“As a best practice they should have an advisory board at a minimum,” Stover says.

“Just like any business entity, a SFO should have a board,” says Pendergast. “Most don’t have independent directors, but I think they are a good idea.”

Independent directors can bring diverse experience and skillsets to the family office, widening the lens on decision making, including investments.

Lytle says the Agnew family has a family ownership council, which concentrates on “the business of ownership;” a board of directors for The Agnew Company, focused on “the business of investing,” and a board of directors for the family foundation, which addresses “the business of philanthropy.”

Once the office is up and running, the process is far from over, as Allyn can attest. His family office is still evolving after nearly 30 years.

Just as in any business, fine tuning and tweaks to the organization will be needed, including budget honing and performance assessment.

Since a family office is typically planned around generational stages of development, over time the approach might change, Hamilton says. Leadership transitions, for example, are often the time to review and restructure the services and the approach to serving the needs of the family, she says.

“Every family office evolves in its role, just as the family itself evolves through the generations,” Hamilton says. “What works effectively for a founder and his three children in Gen 1 and 2 is dramatically different from what is needed by the same family when they are a Gen 3 to 4 family group with 50 to 60 households to oversee and coordinate.”
As Lytle puts it: “A family office is a means to an end, not an end in itself.”                                                             

Maureen Milford, a frequent contributor to Family Business, last wrote about holding companies.

Copyright 2020 by Family Business Magazine. This article may not be posted online or reproduced in any form, including photocopy, without permission from the publisher. For reprint information, contact bwenger@familybusinessmagazine.com.    

 

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Direct investing strategies for family offices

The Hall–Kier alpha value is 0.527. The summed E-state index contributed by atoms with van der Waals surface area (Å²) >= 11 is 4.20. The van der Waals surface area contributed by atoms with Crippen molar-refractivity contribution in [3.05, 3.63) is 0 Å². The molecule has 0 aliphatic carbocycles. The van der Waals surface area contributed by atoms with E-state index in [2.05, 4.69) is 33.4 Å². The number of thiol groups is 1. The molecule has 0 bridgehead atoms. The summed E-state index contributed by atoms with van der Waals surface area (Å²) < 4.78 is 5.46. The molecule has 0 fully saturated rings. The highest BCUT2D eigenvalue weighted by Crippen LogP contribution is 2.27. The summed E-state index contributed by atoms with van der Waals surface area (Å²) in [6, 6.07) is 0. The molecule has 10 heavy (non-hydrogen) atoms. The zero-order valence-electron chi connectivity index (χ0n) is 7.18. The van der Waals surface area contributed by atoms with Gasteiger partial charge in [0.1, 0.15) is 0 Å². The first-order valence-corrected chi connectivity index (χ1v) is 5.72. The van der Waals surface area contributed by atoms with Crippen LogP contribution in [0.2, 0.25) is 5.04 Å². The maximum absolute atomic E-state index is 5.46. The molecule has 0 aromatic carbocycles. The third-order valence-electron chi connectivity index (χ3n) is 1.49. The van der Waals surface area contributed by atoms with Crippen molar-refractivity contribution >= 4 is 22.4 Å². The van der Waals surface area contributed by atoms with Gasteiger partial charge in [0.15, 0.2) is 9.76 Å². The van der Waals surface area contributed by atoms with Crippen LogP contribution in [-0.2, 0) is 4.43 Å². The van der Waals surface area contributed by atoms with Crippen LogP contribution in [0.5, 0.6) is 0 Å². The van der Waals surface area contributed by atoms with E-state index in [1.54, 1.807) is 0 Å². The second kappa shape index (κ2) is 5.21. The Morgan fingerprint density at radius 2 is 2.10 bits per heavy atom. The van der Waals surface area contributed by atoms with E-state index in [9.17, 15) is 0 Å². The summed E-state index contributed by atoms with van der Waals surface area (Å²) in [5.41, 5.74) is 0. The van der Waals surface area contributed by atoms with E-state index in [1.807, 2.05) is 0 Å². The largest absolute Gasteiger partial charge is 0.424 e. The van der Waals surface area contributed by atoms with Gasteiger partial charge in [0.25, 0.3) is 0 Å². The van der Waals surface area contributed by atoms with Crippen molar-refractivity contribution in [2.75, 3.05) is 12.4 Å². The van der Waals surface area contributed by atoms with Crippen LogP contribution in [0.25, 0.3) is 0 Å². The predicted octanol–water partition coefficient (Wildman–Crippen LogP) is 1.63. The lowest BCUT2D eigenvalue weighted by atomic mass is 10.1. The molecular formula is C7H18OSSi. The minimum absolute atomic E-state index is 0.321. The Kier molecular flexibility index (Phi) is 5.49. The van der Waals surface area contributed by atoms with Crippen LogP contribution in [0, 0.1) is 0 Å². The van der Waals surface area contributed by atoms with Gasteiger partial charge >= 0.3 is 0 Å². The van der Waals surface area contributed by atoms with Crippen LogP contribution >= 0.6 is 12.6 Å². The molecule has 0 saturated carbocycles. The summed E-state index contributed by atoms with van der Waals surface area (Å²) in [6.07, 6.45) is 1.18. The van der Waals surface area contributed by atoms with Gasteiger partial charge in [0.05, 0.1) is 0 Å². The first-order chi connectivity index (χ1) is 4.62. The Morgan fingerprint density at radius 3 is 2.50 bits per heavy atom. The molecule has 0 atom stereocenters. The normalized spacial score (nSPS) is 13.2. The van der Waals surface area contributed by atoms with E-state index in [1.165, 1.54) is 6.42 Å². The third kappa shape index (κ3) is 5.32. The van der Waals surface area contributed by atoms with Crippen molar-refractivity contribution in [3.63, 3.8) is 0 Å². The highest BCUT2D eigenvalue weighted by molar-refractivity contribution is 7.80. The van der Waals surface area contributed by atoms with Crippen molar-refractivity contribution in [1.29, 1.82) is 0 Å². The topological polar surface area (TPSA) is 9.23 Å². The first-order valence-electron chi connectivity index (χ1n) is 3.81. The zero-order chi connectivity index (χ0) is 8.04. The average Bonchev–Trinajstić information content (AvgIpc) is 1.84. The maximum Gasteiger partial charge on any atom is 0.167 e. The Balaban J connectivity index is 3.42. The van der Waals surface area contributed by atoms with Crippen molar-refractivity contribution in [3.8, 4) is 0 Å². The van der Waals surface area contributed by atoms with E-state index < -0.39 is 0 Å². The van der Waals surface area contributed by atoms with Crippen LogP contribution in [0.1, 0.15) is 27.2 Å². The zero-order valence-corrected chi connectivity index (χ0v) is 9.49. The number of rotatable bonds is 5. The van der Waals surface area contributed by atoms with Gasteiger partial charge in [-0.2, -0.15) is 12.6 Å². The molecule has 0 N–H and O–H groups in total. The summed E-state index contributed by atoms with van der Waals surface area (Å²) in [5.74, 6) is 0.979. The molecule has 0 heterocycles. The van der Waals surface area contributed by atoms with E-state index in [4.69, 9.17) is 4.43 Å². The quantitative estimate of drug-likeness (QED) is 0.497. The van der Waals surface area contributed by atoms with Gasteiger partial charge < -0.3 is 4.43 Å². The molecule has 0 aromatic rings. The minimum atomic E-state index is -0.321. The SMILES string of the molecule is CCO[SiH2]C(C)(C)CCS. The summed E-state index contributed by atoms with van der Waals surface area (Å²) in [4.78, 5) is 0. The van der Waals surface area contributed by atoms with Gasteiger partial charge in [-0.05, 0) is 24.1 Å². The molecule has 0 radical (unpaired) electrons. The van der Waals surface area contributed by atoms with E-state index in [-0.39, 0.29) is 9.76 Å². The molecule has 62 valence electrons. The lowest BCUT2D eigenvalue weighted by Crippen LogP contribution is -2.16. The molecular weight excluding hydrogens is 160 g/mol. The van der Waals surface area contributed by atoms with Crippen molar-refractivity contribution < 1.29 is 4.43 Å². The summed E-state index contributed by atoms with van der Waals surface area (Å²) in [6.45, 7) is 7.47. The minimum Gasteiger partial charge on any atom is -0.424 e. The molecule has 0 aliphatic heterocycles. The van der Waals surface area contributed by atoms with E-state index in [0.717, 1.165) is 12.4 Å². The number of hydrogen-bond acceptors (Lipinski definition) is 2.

Family offices have traditionally focused on passive investments, allocating capital to funds and sponsors in a limited partner (LP) capacity. For those raising capital, family offices were often viewed as the most desired investor base because of the meaningful size of their checks, which often came with few strings attached. In recent years, this dynamic has changed materially. As family offices have become more seasoned and more sophisticated, a passive LP role is no longer the desired structure.

The change has been driven by families’ desire for a more direct role in the management of their investments in order to increase control and net returns. Many families created their wealth from their own privately held businesses, so the role as investors in private companies is a familiar one. For many of these families, direct investing can be an opportunity for an older generation to get back into day-to-day management with younger generations playing integral roles as a shared experience.

These families tend to invest in companies that operate in the same industry as that of the legacy company, or a related industry. This strategy gives them a decided advantage relative to industry-agnostic funds. Families with LP interests in private equity funds generally have not been granted a board seat or otherwise been involved in management of the companies in which the funds invest. Over the years, these investors have begun to question whether the funds are providing value commensurate with the fee structure.

Making direct investments in companies can be difficult for family offices at first. Many will build out a team internally to generate deal flow (receipt of investment proposals) and provide the appropriate operational support to the business. This can often prove to be an inefficient use of time and capital. A phased process with assistance from external advisers can often give the family office staff the opportunity to try out team members without committing long-term capital upfront.

Co-investments and club deals can often be an effective stepping stone. Co-investments involve lower fees and more control than LP interests in private equity funds as well as a layer of day-to day oversight. Club deals, where the family partners with other similarly minded families, are the logical continuation of this process. This structure will reveal more of the potential operational weak points that a family office needs to address by hiring staff or through external partnerships.

Setting goals
As with all investment strategies, the key starting point is to identify the goals of the endeavor. The obvious answer is profit, but there are many other considerations. Is training of a younger generation a driver of the investment? How long will the duration of the investment be? What industry or other features of a company are we targeting? How will the investment fit within the family’s broader portfolio?

Every party to the endeavor must have a clear plan for the direct investment and allocate where the responsibilities for the various aspects will sit. Without goals established beforehand, mission creep can lead a family office down unwanted paths or cause them to waste time on investments that are not properly aligned with the family office strategy. Most family offices decline the vast majority of opportunities that cross their desk. Getting to “no” efficiently pays future dividends.